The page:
It’s common to hear foods like ice cream, chips and chocolate described as ‘indulgences’, while a salad or sugar-free treat is labelled ‘guilt-free’.
On one level, it makes sense. The Australian Guide to Healthy Eating tells us we should eat more vegetables and less foods containing saturated fat and added sugars, like ice cream. By that rationale, it’s easy to take the next step and categorise one as ‘good’ and the other as ‘bad’.
But demonising food – viewing it through a good/bad lens – creates a sense of guilt and shame around diet that can lead to unhealthy eating habits. Yes, guilt can motivate us to change our behaviour, but it’s a negative emotion that can contribute to a problematic relationship with food.
Lisa Mitchell is a personal trainer and nutritional coach from the Central Coast of New South Wales. “To say a food is good or bad creates a notion that we’ve done something wrong by eating that food, and naturally that leads to people feeling guilty,” she says. Trying to remove these labels is something Mitchell spends a lot of time working on with clients.
How to tell if you have an unhealthy relationship with food
Everyone’s relationship with food is unique, says Mitchell. If your attitude towards food starts to become obsessive and restricts your daily life, it could be a sign that you need to rethink your approach to what you eat. In severe cases, an extreme fixation on healthy eating can lead to the development of an eating disorder known as orthorexia.
Mitchell says that, in the past, she felt her relationship with food crossed into unhealthy territory when she followed a very strict ‘clean eating’ regime. “I was putting a lot of pressure on myself to eat a certain way,” she recalls. “When you ‘fall off the wagon’, there’s a lot of guilt that comes with that.”
For Mitchell, a positive relationship with food now means “knowing that it’s OK to have cake or doughnuts or pizza, and that my life wasn’t going to fall apart,” she says. “Mentally, it was moving past the guilt and pressure I would put on myself if I ate something I classed as ‘bad’.”
The first step for Mitchell was to seek help from a professional. “Always know that’s an option if you feel out of your depth, and that it’s not always going to be a quick fix,” she says. “These things take time and, for some people, this type of unhealthy diet culture has been ingrained from an early age. Allow yourself the time to get to a point where food can be a positive and enjoyable experience.”
How to reset your relationship with food
EAT WHEN YOU’RE HUNGRY
Sometimes we eat because we’re feeling sad, happy, bored or procrastinating. Who hasn’t found themselves reaching for a chocolate bar after a rough day, or raiding the fridge to alleviate boredom rather than hunger? During the coronavirus pandemic, when many of us were working from home with easy access to a well-stocked larder, the temptation to snack became even harder to avoid. If this rings true for you, try listening to your body’s cues that tell you when it’s time to eat. At the same time, waiting until you’re ravenous to eat often leads to overeating.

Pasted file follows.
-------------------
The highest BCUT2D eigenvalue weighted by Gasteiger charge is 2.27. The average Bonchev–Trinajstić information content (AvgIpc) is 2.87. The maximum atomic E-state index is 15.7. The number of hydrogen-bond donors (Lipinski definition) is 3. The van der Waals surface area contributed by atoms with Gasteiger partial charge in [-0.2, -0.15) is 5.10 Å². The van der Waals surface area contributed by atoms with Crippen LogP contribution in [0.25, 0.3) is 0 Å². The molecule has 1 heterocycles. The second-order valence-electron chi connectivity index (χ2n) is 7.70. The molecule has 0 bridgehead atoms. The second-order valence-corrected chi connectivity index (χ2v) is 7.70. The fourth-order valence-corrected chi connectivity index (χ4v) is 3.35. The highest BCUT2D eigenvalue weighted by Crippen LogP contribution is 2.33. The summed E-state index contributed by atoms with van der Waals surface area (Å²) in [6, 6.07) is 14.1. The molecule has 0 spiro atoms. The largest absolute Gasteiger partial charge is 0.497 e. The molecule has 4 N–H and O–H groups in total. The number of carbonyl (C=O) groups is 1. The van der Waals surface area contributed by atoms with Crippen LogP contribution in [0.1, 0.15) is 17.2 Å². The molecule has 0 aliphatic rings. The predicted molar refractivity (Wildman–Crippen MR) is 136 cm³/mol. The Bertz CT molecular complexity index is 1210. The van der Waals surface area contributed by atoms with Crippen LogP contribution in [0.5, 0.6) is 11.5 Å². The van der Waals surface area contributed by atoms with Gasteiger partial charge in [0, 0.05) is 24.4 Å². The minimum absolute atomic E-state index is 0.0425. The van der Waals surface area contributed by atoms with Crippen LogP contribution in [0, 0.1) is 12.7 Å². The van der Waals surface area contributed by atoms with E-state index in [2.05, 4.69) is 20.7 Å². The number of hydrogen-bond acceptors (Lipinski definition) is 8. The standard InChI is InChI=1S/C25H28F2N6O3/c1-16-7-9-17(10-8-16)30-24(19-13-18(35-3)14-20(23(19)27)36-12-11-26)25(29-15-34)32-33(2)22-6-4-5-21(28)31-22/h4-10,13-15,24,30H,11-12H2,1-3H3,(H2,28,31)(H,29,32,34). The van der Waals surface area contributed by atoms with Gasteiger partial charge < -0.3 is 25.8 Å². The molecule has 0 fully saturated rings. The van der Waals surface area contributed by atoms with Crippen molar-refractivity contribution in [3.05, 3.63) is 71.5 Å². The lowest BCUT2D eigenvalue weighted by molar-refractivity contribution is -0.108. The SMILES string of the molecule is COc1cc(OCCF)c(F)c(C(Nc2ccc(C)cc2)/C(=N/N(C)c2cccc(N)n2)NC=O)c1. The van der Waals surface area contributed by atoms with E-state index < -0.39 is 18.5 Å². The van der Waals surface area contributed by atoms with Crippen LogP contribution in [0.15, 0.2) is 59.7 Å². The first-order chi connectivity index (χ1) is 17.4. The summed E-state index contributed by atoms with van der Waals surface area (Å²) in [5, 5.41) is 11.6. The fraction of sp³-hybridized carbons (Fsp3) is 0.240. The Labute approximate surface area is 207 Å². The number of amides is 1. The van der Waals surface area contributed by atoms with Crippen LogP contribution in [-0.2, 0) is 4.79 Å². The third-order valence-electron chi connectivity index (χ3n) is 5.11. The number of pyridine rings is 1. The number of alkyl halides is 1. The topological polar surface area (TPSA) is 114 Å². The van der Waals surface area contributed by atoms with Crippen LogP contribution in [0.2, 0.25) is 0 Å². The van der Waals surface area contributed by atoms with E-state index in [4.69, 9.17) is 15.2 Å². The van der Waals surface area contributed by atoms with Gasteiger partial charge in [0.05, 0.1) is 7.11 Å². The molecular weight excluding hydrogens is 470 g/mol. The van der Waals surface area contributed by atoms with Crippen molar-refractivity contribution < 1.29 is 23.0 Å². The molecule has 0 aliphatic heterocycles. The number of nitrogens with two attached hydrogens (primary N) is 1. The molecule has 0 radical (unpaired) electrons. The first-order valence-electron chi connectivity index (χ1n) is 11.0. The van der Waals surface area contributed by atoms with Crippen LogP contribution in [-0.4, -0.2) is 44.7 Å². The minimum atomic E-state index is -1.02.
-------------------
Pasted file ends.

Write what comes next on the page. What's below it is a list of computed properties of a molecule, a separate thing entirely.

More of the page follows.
TRACK YOUR INTAKE
Mitchell and her clients track their food intake, a strategy that is particularly useful if you feel you have trouble distinguishing between genuine physical hunger and a psychological urge to eat. “I’ll have a target to hit for the day and then that’s broken down into macronutrients including proteins, fats and carbohydrates. This is different for every person depending on their make-up, goals and activity level,” says Mitchell. “Tracking is not for everyone and doesn’t need to be forever, but it does give you a great insight into what you’re consuming and if you’re meeting your adequate, daily nutritional requirements.”
DITCH THE ‘GOOD’ AND ‘BAD’ TAGS
There is no such thing as a ‘bad’ food. Fat isn’t inherently bad, and eating it doesn’t make you a bad person, either. Think of new adjectives to describe food, such as wholesome, nourishing, satiating.
Too often, eating is something we do while we’re doing something else. Breakfast happens in gulps between putting on the washing and getting the kids ready for school, and lunch is wolfed down at our desks at work. The result is ‘mindless eating’ – or “a lack of awareness of the food we’re consuming” – which Dr Lilian Cheung, a nutritionist from the Harvard Medical School, believes is a contributing factor to the obesity epidemic. Mindful eating, on the other hand, requires us to pay close attention to our food choices and the act of eating. Take time to appreciate your food using all your senses and register how you feel after eating different foods. It’s important to note that mindful eating is a judgement free zone. It’s about feeling empowered by your food choices rather than being weighed down by a sense of deprivation usually associated with dieting.